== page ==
Role of Histone Deacetylase in AD Mitochondrial Dysfunction
Our data will provide direct evidence of the relationship between mitochondrial trafficking, function and memory. Data will validate the axonal trafficking of mitochondria as a therapeutic target; reveal the mechanism of HDAC1 toxicity in the pathogenesis of AD and provide the mechanistic explanation for therapeutic role of HDAC inhibitors.
Histone deacetylase 1 (HDAC1) is a protein that controls gene activity. Problems with HDAC1 can both disrupt the activities of other genes, and can promote cell death by disrupting movement of the mitochondria, the cell's “energy powerhouses.” Dr. Eugenia Trushina, Dr. Joseph Poduslo, and colleagues will look for what specifically causes the problem with mitochondrial movement. In particular, they'll look at the effect of beta‐amyloid proteins on mitochondrial motility in cultured cells and in brain slices from mice with Alzheimer's. Once they pinpoint the mechanism of dysfunction, the next step would be to create and test drugs that restore the mitochondrial transport and, hopefully, prevent progression of the disease.
Dr. Trushina’s team has recently demonstrated that mitochondrial dysfunction occurs early in disease progression in three commonly used mouse models of familial Alzheimer’s disease (FAD), irrelevant of the origin of the type of FAD gene mutation (Trushina et al., PLoS ONE, 2012). Changes in mitochondrial dynamics and function in nerve cells of these mice were detected prior to the onset of neurological and memory problems, and before the formation of amyloid deposits in the brain. The increased susceptibility of neurons to excitotoxic cell death was found to be due to inhibition of mitochondrial trafficking in the neurons from FAD mice expressing mutant human presenilin 1, PS1(M146L), mutant human amyloid precursor protein APP (Tg2576), and the double mutation of APP(Tg2576) and PS1(M146L). All three types of FAD mice demonstrated a loss of the integrity of the mitochondria at the synapse (where the nerve cells communicate with each other) and energy production in the brain. This work was highlighted in a Mayo Clinic Press Release and highlighted in an Alzheimer’s Disease Research News Update on March 5, 2012 (Cell Energy Dysfunction Is Present Early In Alzheimer's, Before Memory Loss AHAF-Funded Research May Lead To Future Detection Methods, Treatments http://www.ahaf.org/alzheimers/newsupdates/cell-energy-dysfunction-is.html ).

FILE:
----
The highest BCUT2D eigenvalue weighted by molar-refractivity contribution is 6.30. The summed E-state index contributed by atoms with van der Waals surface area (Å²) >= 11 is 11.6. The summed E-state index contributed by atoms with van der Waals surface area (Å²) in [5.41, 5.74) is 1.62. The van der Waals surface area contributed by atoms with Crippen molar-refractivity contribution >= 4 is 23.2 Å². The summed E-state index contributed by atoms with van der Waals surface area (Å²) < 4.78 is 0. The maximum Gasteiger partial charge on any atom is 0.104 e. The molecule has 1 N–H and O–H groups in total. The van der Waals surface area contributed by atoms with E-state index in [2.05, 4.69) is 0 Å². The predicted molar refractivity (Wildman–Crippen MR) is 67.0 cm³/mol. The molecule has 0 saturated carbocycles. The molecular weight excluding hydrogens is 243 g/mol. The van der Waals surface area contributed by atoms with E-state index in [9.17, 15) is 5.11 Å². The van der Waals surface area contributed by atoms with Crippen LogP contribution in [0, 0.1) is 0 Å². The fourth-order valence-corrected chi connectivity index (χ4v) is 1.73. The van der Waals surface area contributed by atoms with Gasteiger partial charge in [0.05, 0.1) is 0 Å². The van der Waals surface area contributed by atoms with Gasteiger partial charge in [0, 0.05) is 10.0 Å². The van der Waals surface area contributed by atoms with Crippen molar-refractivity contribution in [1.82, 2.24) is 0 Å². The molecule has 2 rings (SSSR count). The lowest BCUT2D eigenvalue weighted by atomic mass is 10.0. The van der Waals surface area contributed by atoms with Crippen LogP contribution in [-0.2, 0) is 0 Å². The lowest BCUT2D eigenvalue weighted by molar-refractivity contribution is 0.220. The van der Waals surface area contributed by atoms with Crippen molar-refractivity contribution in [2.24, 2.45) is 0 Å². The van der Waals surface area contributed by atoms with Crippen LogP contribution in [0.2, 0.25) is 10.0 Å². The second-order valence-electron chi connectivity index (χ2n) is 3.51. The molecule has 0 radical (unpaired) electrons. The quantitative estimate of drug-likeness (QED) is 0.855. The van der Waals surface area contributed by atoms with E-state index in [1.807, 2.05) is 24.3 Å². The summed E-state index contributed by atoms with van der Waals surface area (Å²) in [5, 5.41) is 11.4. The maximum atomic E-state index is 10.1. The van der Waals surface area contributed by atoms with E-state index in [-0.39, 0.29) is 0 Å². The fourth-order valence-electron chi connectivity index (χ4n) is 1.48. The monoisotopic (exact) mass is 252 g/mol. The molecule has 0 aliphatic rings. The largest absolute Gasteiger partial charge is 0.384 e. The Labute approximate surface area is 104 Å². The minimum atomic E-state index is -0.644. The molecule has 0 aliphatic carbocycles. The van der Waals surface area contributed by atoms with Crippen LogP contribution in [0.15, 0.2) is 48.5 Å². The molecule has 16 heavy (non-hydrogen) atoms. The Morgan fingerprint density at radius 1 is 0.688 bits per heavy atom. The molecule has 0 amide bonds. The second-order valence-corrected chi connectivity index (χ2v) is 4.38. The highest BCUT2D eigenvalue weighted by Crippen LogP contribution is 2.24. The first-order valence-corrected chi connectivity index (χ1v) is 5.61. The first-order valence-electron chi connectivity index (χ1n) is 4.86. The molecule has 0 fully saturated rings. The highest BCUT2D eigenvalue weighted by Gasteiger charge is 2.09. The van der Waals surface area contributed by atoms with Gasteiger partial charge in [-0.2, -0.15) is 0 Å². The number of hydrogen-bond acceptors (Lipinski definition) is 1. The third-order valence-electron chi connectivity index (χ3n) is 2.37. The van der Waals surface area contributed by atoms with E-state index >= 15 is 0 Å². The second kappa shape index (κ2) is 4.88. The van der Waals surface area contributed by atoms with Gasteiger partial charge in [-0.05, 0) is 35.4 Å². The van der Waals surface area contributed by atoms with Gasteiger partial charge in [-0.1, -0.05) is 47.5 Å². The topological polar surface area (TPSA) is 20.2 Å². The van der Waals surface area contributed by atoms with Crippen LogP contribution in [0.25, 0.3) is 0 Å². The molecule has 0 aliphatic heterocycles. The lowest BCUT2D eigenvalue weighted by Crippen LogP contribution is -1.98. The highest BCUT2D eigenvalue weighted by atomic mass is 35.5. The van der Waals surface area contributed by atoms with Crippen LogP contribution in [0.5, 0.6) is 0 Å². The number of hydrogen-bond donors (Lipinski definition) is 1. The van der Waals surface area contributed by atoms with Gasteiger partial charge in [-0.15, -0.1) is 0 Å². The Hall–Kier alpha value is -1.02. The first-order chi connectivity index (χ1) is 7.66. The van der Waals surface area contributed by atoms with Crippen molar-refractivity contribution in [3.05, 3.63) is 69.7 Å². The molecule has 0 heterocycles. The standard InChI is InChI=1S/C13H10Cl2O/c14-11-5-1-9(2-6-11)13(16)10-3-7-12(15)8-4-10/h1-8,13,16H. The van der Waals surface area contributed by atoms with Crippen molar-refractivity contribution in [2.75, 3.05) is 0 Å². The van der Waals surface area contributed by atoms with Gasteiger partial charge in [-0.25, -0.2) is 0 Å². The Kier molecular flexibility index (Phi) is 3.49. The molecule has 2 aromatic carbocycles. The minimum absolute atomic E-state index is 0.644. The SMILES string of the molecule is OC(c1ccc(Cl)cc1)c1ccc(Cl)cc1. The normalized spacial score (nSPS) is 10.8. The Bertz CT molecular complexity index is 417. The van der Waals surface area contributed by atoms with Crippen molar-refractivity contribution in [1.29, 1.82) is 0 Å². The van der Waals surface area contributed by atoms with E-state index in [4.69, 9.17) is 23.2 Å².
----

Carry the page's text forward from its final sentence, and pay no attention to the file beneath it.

To further understand the role mitochondria play in AD, Dr. Trushina together with Dr. Poduslo’s team examined the effect of soluble and insoluble beta-amyloid (Abeta) peptides (both Abeta 40 and Abeta 42) on mitochondrial functions in nerve cells. Confirmation of Abeta binding and aggregation was done using a number of high-tech measurement and visualization methods, including electron microscopy, dynamic light scattering, atomic force microscopy and confocal microscopy. In non-disease neurons, addition of Abeta 40 and Abeta 42 slowed down mitochondrial trafficking in a dose-dependent manner with Abeta 42 exhibiting stronger inhibitions. Abeta peptides with higher propensity to aggregate (Abeta 39E 22) or Abeta fibrils affected mitochondrial motility to a greater extent than soluble peptides. Capture of soluble Abeta with a specific antibody or a reduction in Abeta plasma membrane binding rescued the problems with mitochondrial trafficking. Dr. Trushina’s and Poduslo’s teams have obtained data that suggests binding of Abeta to the plasma membrane is sufficient to inhibit mitochondrial trafficking regardless of the type of Abeta peptide. In the future, the team will determine the common signaling cascade involved in the mitochondrial trafficking inhibition that could help to identify the potential targets for therapeutic intervention of AD.
About the Researcher
First published on: Tuesday, April 26, 2011
Last modified on: Monday, July 18, 2016